Structure and Narrative Technique of The Novel The Guide

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1. A Masterly Structure

      The Guide has a masterly technical structure. The novel is divided into two parts: the first half narrates Raju’s childhood and his affair with Rosie till he landed in jail and the latter half depicts Raju’s growth into a Swami after his release from the jail and his eventual death. Both the sections are presented simultaneously. Raju narrates the first part and the novelist, R.K. Narayan narrates the second part. Raju is seen narrating his story without any questioning and disturbances. The novel is divided into eleven sections or chapters. The first chapter is very effective as it sets the mood of the novel and suggests the immensity of Raju’s involvement in Rosie-Marco affairs. Raju’s life-long customers became his life-long obsessions.

2. Narration Made Interesting with Humour and Wit

      The novelist has made his narrative technique and structure more powerful by his sense of humour and wit in the novel The Guide. The protagonist every time starts from just an ordinary level but through a simple contact with some other person he launches on a glorious career, or if already on the peak of success he rolls back to the original status. In The Financial Expert it is Margayya’s accidental contact with Dr. Lal, in Mr. Sampath it is the meeting of Sampath with the heroine and in The Guide it is Raju’s contact with Rosie that is responsible for the rise and fall of main figure.

3. Integration of Two Time Schemes: the Past and the Present

      The Guide is structurally more complex for integrating two time schemes. These two time-schemes alternate sharp intervals to clear Raju’s inner confusion and to heighten the irony of his fate. In one narrative with increasing involvement and gusto paints him as a criminal, the other depicts the gradual deepening of his saintly aura.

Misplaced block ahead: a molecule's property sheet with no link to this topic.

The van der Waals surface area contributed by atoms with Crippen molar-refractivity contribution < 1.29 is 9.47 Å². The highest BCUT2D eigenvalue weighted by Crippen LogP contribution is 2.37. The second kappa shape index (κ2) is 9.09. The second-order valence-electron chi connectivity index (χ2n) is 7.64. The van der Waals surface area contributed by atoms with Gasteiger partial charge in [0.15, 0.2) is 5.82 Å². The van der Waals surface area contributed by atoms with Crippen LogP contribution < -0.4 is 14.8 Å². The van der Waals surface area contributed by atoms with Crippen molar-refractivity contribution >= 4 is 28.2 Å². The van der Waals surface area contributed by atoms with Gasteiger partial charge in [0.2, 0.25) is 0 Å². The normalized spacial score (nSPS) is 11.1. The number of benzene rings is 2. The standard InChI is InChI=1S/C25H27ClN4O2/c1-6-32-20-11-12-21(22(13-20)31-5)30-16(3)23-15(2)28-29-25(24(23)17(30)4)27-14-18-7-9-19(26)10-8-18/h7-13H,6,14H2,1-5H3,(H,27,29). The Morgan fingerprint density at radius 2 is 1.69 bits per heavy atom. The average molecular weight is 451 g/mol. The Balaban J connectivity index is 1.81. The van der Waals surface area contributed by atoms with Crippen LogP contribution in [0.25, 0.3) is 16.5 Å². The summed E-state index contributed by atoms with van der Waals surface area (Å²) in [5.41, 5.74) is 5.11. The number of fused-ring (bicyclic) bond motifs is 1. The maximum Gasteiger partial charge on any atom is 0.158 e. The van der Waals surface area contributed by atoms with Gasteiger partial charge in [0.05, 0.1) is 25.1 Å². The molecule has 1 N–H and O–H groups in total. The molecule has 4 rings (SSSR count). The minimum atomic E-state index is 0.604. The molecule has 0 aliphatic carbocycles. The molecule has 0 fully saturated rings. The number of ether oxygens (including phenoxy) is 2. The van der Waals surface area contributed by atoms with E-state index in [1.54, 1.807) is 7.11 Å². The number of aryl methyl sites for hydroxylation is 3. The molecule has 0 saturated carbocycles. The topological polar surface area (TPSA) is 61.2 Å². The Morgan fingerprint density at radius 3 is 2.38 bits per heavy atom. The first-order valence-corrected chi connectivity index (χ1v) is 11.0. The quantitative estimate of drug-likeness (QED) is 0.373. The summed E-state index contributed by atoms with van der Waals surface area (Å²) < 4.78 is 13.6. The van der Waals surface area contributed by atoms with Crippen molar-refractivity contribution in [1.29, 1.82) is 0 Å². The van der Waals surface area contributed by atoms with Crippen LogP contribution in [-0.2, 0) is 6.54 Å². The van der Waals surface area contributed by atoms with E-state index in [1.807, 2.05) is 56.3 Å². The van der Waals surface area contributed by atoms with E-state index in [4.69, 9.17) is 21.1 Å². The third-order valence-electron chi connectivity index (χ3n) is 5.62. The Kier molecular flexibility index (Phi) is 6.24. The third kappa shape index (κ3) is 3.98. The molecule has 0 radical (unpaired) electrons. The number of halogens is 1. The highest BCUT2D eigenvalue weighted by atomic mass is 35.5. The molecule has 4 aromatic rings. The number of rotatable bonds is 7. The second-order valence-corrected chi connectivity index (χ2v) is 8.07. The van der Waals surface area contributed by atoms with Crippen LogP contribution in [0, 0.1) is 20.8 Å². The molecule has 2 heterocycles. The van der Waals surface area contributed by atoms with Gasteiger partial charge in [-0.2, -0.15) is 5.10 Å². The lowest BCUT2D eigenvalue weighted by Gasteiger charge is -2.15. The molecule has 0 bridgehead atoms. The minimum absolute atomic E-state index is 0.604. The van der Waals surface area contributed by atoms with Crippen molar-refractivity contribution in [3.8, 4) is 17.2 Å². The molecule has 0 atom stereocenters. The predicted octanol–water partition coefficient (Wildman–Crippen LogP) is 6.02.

4. Raju’s Story of Life, Symbolic of Common Man’s

      Journey from Ignorance to Knowledge
The novel moves from Raju’s childhood to his death. This symbolises the journey of a common man from ignorance to knowledge, from selfish love to altruism, from materialistic involvement to spiritual detachment, and from vanity to modesty. The story of the hero’s life in the novel moves in time and space, but it also completes the circle of life from childhood to youth and death. The novelist tries to show a moment! reedom from rare in childhood, a moment’s experience of physical love soul with the oversoul. The novelist tries to show an ordinary man becoming an extraordinary man, a saviour, a martyr who sacrifices himself for the sake of humanity.

5. Cinematic Technique

      “The narratives of Raju and Narayan do not cut through each other nor is there any definite plan about the shifting of the scenes of one narrative or the other. With the help of snapshots taken in time, the novelist has created the impression of continuity of the narrative and the continuity of life. This cinematic or photographic technique has made the novel compact and provided the readers with juxtaposed parallel scenes to highlight the irony of life; like the deft fingers of a puppet show-master, Narayan’s pen also moves with a definiteness of purpose and confidence of creating impact. The story of Raju’s life is told from double perspective; one of Raju and the other of the novelist although the style of Raju is not much, different from the novelist’s. The narrative while shifting back and forth to creative illusion of depth sharply divides the two selves of Raju, the average and the extraordinary. The simultaneity of multiple states consciousness accentuates the friction between the two selves of Raju. Probably any other technique would have proved inadequate to depict the predicament of the average who had to play the role of an extraordinary creature also, who knew fully well and was unable to forget that he was essentially ‘just ordinary’.

6. Use of Stylistic Devices

      The novelist has used other structural devices too. There are stylistic devices. He does not reveal the sexual affairs of Raju and Rosie threadbare. It is by mere suggestive and evocative devices that he conveys the whole happening. For example, Raju says that he had returned nearly at midnight and despite. Rosie’s feeble goodnight he had ‘gently pushed her out of the way and stepped in and locked the door on the world’. The selection of the facts, the intensity of the dramatic situations, the romantic set of characters are a few ingredients that make the structure of the novel strong.

7. The Novel has a Beginning, a Middle and an End